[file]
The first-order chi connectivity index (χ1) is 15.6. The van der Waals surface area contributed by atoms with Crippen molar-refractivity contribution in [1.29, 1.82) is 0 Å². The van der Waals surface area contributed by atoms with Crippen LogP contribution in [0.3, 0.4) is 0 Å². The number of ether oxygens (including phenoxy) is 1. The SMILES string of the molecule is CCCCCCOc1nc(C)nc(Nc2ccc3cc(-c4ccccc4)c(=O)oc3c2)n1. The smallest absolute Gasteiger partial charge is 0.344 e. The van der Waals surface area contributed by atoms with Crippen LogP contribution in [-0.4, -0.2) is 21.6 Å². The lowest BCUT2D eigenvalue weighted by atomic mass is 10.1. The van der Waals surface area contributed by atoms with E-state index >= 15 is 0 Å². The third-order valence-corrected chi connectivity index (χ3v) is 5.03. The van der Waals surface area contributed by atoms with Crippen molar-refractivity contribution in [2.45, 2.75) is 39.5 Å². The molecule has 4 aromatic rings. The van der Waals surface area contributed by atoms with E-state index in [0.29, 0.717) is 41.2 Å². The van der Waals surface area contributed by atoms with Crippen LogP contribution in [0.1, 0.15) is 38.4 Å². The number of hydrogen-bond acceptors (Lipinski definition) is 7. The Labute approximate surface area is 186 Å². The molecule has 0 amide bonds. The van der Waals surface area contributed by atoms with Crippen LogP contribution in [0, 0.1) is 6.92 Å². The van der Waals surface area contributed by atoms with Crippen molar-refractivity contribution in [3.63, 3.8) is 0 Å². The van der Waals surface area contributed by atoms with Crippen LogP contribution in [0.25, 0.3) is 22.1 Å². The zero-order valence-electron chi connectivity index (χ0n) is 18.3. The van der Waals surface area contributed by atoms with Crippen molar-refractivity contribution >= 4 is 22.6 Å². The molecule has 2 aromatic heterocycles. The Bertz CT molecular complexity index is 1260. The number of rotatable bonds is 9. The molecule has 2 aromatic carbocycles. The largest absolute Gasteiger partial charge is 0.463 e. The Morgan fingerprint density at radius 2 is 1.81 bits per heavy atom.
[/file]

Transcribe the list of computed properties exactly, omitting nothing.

The first-order chi connectivity index (χ1) is 15.6. The van der Waals surface area contributed by atoms with Crippen molar-refractivity contribution in [1.29, 1.82) is 0 Å². The van der Waals surface area contributed by atoms with Crippen LogP contribution in [0.3, 0.4) is 0 Å². The number of ether oxygens (including phenoxy) is 1. The SMILES string of the molecule is CCCCCCOc1nc(C)nc(Nc2ccc3cc(-c4ccccc4)c(=O)oc3c2)n1. The smallest absolute Gasteiger partial charge is 0.344 e. The van der Waals surface area contributed by atoms with Crippen LogP contribution in [-0.4, -0.2) is 21.6 Å². The lowest BCUT2D eigenvalue weighted by atomic mass is 10.1. The van der Waals surface area contributed by atoms with E-state index >= 15 is 0 Å². The third-order valence-corrected chi connectivity index (χ3v) is 5.03. The van der Waals surface area contributed by atoms with Crippen molar-refractivity contribution in [2.45, 2.75) is 39.5 Å². The molecule has 4 aromatic rings. The van der Waals surface area contributed by atoms with E-state index in [0.29, 0.717) is 41.2 Å². The van der Waals surface area contributed by atoms with Crippen LogP contribution in [0.1, 0.15) is 38.4 Å². The number of hydrogen-bond acceptors (Lipinski definition) is 7. The Labute approximate surface area is 186 Å². The molecule has 0 amide bonds. The van der Waals surface area contributed by atoms with Crippen LogP contribution in [0, 0.1) is 6.92 Å². The van der Waals surface area contributed by atoms with Crippen molar-refractivity contribution in [3.63, 3.8) is 0 Å². The van der Waals surface area contributed by atoms with Crippen LogP contribution in [0.25, 0.3) is 22.1 Å². The zero-order valence-electron chi connectivity index (χ0n) is 18.3. The van der Waals surface area contributed by atoms with Crippen molar-refractivity contribution >= 4 is 22.6 Å². The molecule has 2 aromatic heterocycles. The Bertz CT molecular complexity index is 1260. The number of rotatable bonds is 9. The molecule has 2 aromatic carbocycles. The largest absolute Gasteiger partial charge is 0.463 e. The Morgan fingerprint density at radius 2 is 1.81 bits per heavy atom.